Design formation students toil over Lunar New Year wreaths

Paper projects pay tribute to the pig

Cassidy Gee (left) and Carolina Rocha (right) pose with their Lunar New Year Wreaths. The projects took the first-year design formation students over a close to three weeks to make. (Rena Medow photo)
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Reported by: Rena Medow

According to legend, the pig was the last to arrive in the great race of the Chinese Zodiac animals because he took a nap after taking a break to eat.

Unlike the pig, Langara’s design formation students skipped meals and lost sleep in their race to finish their Lunar New Year wreath projects in time for the annual auction.

Working to recreate motifs that her grandparents used to celebrate the holiday, first-year student Cassidy Gee spent five sleepless nights cutting intricate designs into paper.

“I haven’t celebrated Chinese New Year since my grandparents died several years ago. This project helped me reconnect with my culture and celebrate in my own non-traditional way,” said Gee.

Gee, who is second generation Chinese-Canadian, said the wreaths may not look like a lot of work, but each flower on her wreath took an hour to create.

“One Saturday, I came here around 7:30 in the morning and left at 7:30 at night,” said student Carolina Rocha. “After 12 hours of cutting, my thumb swelled up twice its normal size.”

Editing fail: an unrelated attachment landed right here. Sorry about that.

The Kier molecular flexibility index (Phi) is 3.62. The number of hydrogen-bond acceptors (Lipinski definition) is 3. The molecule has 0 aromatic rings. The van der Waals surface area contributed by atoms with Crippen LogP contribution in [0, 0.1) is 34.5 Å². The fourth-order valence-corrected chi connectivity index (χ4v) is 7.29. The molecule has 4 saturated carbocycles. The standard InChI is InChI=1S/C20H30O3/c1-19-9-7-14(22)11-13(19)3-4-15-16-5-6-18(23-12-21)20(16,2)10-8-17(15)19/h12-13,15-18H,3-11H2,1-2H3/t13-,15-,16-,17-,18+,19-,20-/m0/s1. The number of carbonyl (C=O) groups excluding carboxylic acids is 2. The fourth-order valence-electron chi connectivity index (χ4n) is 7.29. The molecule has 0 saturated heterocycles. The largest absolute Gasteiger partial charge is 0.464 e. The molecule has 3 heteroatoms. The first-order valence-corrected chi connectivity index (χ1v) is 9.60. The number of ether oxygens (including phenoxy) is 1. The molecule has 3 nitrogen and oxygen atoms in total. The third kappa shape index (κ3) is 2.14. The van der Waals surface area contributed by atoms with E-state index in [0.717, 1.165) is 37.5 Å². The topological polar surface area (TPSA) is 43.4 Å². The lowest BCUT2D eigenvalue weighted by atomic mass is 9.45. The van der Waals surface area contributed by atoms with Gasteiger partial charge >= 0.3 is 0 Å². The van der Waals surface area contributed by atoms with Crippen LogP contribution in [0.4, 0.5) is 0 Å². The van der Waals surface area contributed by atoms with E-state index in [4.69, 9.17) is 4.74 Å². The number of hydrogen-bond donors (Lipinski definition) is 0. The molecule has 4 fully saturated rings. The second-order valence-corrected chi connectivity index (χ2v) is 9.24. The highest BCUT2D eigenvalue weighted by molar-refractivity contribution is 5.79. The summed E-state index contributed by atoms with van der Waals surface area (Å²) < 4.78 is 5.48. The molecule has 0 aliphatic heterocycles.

Carolina Rocha’s finished Lunar New Year wreath. (Photo courtesy of Carolina Rocha.)

Rocha chose to retell the legend of the pig in a contemporary, festive way. She used kumquats and chrysanthemums as motifs of good luck to accompany her playful pig figures.

For Rocha, the most challenging aspect of this project was sticking to a theme when there’s so much rich imagery associated with Lunar New Year.

“After 12 hours of cutting, my thumb swelled up twice its normal size.”

Wreath requirements

There was little room for trial and error. Each student was allowed only two sheets of red paper and one sheet of gold to make their designs.

Instructor Kevin Smith, who teaches the class, said each wreath must showcase an original composition that tells a story using visual Chinese New Year motifs that students researched.

Smith said the wreaths must also be marketable, because there’s the added pressure of the auction, which raises money for student bursaries.

The auction earned $435 this year, Smith said. Fifteen wreaths found appreciative new owners, five of which were won in a last-minute bidding war by the Dean’s office.

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